Divorce Is a Risk Factor for Suicide, Especially for Men
Divorced men are more likely than divorced women to die by suicide.
Posted June 30, 2019 | Reviewed by Matt Huston
The link between divorce and suicide has been known since the pioneering sociological studies of Emile Durkheim. In the United States, the rate of suicide among persons who are divorced or separated is usually reported as about 2.4 times greater than the suicide rate for married persons. A successful marriage, it seems, can be a protective factor against death by suicide. Conversely, separation and divorce seems to raise suicide risk.
Kposowa (2003) made an extremely important point about the "married versus divorced" suicide divide. Dr. Kposowa noted that there were huge differences between the suicide rates among divorced men, as compared to divorced women. In fact, the data showed that, compared to divorced women, divorced men were nine times more likely to die by suicide. Put another way, for every one divorced woman who dies by suicide, there are nine divorced men who do so.
This 9-to-1 ratio dwarves the 3.5-to-1 male "advantage" we typically see in suicide deaths. In 2017, for example, 36,782 American men died by suicide, versus 10,391 American women. Clearly, the disparity in deaths among divorced males is not simply the result of men being generally "more suicidal than women." Therefore, something more than the typical explanations for the male-female imbalance in suicide death (e.g., men choose more lethal means, men are more likely to abuse substances, men are more aggressive, etc.) is at work.
Dr. Kposowa, a sociologist at the University of California–Riverside, suggested that society has undervalued the strength of paternal-child bonds, and thus underestimated the traumatic effect of severing those bonds through our typical custody arrangements. Further, we fail to appreciate the catastrophic financial impact of divorce on men, and the anger and resentment engendered by losses of both property and status in the wake of a divorce settlement.
I suspect that something else is afoot. Couldn't it be that the personality and social factors that contributed to the failure of the marriage also contribute to excess suicide risk afterward? Couldn't the risk factors for divorce in men be related to the risk factors for suicide in divorced men? Female dissatisfaction with the marriage is a stable predictor of an eventual divorce. Perhaps we should consider marital behaviors that might lead to such dissatisfaction.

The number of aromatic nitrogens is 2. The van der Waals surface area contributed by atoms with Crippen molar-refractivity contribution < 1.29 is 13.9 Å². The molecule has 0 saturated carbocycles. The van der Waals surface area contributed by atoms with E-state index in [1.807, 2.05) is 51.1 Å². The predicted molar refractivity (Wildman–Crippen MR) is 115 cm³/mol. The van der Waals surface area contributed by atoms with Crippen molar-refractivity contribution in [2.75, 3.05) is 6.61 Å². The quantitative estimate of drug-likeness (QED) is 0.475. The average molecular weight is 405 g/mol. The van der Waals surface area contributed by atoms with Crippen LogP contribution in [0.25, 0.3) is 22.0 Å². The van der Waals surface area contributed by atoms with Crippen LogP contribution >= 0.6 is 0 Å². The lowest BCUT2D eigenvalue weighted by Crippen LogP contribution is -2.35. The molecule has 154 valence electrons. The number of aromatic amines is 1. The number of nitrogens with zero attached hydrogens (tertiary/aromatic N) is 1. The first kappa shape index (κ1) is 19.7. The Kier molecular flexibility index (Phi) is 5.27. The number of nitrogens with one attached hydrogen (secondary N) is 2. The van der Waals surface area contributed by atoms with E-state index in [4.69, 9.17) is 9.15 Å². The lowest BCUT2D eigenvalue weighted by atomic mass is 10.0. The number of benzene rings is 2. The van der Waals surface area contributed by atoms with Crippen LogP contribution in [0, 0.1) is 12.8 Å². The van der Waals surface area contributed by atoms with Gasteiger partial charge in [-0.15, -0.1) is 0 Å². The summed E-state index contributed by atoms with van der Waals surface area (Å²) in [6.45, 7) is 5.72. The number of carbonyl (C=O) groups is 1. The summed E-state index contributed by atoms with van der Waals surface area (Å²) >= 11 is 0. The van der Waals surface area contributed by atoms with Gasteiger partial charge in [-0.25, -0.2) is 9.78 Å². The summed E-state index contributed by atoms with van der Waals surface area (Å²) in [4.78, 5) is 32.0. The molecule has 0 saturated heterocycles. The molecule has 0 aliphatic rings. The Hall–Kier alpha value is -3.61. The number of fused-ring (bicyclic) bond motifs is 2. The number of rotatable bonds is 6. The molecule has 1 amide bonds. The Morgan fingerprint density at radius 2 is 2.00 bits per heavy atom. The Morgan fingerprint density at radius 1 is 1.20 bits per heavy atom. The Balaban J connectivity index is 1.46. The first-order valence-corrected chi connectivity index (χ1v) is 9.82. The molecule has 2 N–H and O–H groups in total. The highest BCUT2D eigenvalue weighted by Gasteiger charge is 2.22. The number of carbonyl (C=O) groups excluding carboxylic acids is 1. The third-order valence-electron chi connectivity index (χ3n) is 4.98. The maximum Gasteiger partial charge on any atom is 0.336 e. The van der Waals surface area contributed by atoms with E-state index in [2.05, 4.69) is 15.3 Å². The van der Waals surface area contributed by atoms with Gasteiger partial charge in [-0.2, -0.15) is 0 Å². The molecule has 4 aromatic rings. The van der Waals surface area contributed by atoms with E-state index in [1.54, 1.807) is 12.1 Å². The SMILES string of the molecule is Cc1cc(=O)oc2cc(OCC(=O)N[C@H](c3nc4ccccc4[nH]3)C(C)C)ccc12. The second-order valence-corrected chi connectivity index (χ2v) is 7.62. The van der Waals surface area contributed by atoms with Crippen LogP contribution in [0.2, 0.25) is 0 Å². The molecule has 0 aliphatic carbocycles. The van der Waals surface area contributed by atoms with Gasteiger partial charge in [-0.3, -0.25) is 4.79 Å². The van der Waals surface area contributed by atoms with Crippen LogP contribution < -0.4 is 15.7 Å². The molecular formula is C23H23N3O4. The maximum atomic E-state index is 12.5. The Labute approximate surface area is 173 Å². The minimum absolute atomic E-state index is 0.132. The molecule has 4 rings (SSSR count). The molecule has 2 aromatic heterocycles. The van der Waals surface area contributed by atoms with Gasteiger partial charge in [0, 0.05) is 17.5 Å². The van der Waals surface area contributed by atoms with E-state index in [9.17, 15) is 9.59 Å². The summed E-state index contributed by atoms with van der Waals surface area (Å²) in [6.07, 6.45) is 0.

Suppose that a certain married man spends more than he makes, runs up marital debts, makes poor financial decisions, drinks too much, eats too much, shoots his mouth off at people who could make him pay for it, and makes sexual advances toward women who are not his wife. In other words, we a marked pattern of impulsiveness, poor decision making, poor self-discipline, and poor inhibition. We might label this category of behaviors as poor frontal lobe functioning, or low conscientiousness. After the eventual divorce, when contemplating his situation, might this person also be at higher risk of making yet another ill-advised decision?
Now suppose a second man throws himself into his work, to the detriment of his social relationships. His friendships gradually fall away. His wife and children feel ignored or worse, that they are regarded by him as inconveniences. He works late at night and on the weekends, drawing a quiet satisfaction from his steady advancement and his growing purchasing power (not that he encourages the "waste" of his hard-earned money on vacations or entertainment). At some point, he is genuinely surprised to be handed divorce papers by his wife or by a sheriff's deputy hired to do the deed. Hadn't he given her everything a woman could want? Never mind that he had not so much as touched her or looked into her eyes for a matter of years.
After a divorce, such a man is bereft. There are no friends to offer solace; there are only co-workers (and they are seen mostly as competitors or as means to an end). Trying at this late date to build a relationship with his now distant children is futile; they are strangers to him. He is wary of dating other women, convinced as he now is that women just intend to rob him of his property through means of the family court. Isolated, friendless, without a single companion — surely this is a fertile ground for suicidal planning and execution.
A final hypothetical divorcee wasn't surprised at all that his wife wanted to divorce him; it was a bit puzzling to him all along why she ever married him. He spent most of their marriage feeling low, and not really having the energy or motivation to improve his situation. He was his own worse enemy, he knew, and he would spend hours a day, reminding himself of what a "loser" and "failure" he was. This, of course, made him feel even worse about himself. His wife begged him once to get some kind of help, but what would be the point of that? The divorce just proved the point he had been making to himself all along. He was just a burden to everyone around him, he thought, and people would be better off without him around.
These three briefly sketched profiles are by no means representative of all men who die by suicide after a divorce. Each death after divorce is a unique, preventable tragedy. As a society, we must do more to recognize the lethal risk posed by divorce, and to better assist men as they navigate this devastating life experience. It is always important to remember that we lose individual human beings to suicide, each in his or her own way, for reasons peculiar to him or her. When we make simplistic claims like "divorce causes suicide," we risk losing sight of the individual tragedies involved.